Mitch asked me to come to the gym with him this morning and workout before he had a personal training client come in. I had no kind of plans today, besides maybe packing up some lunches for the week ahead, so I tagged along.
The only issue was that I wasn’t particularly in the mood to work out. So I hopped on the assault bike for a slower-than-molasses kilometer, hoping I’d think of a workout enticing enough to get me motivated to break a sweat. But nothing came. My ankle had been feeling a bit twingey the past few days, so I knew whatever I did had to be low impact.
So, I pulled out a sled and started pulling it across the turf, again, with no sense of urgency. But instead of doing a million reps with a million pounds as fast as humanly possible, I focused more on core engagement and even pulls. I then moseyed on over to the kettlebells and dumbbells and did some Turkish get ups, increasing in weight, while taking plenty of time to rock out to some old bluesy rock music between each. Then came mobility — lots of it.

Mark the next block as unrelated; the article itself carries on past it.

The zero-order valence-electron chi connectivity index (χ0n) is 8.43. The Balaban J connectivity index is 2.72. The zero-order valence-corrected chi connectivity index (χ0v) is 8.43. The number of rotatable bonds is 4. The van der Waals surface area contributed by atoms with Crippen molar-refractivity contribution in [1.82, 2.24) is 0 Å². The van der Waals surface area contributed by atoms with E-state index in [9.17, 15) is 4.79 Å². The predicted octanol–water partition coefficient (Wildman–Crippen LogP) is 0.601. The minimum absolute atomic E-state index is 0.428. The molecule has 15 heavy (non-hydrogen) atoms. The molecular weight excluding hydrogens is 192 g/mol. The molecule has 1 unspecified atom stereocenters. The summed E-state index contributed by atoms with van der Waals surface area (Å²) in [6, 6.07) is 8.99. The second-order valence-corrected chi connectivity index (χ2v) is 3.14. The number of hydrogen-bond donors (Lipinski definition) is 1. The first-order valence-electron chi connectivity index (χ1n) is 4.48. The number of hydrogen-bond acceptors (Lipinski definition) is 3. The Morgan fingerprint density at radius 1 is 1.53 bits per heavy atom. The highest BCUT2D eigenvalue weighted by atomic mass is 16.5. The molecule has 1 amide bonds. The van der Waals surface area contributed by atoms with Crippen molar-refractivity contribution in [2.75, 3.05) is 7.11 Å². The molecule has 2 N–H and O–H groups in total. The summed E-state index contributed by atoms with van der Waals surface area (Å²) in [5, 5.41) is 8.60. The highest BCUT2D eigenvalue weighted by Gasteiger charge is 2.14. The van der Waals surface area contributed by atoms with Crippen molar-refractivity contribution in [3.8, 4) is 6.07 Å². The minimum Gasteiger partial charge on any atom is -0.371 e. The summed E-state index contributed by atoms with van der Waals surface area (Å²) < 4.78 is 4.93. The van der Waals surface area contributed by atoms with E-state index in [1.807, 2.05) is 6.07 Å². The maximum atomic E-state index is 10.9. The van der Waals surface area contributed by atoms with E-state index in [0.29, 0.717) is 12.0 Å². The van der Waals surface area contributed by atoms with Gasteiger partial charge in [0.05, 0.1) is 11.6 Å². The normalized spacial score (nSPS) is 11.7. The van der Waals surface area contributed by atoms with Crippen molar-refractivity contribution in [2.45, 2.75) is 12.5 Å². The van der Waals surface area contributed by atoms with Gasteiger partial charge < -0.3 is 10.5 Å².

Many people might call this an active rest day. Others might not call it any kind of on day at all. Could I have went harder, faster, heavier? Yeah, probably. But honestly, there was something super relaxing and reliving about doing what I did or did not feel like doing, with absolutely no pressure attached.
Perhaps this can roll over into other parts of my life that I commonly stress about. Messy house? Clean the kitchen and leave the rest for tomorrow. Or maybe I’ll just do one dish, which is still more productive than leaving the whole pile untouched.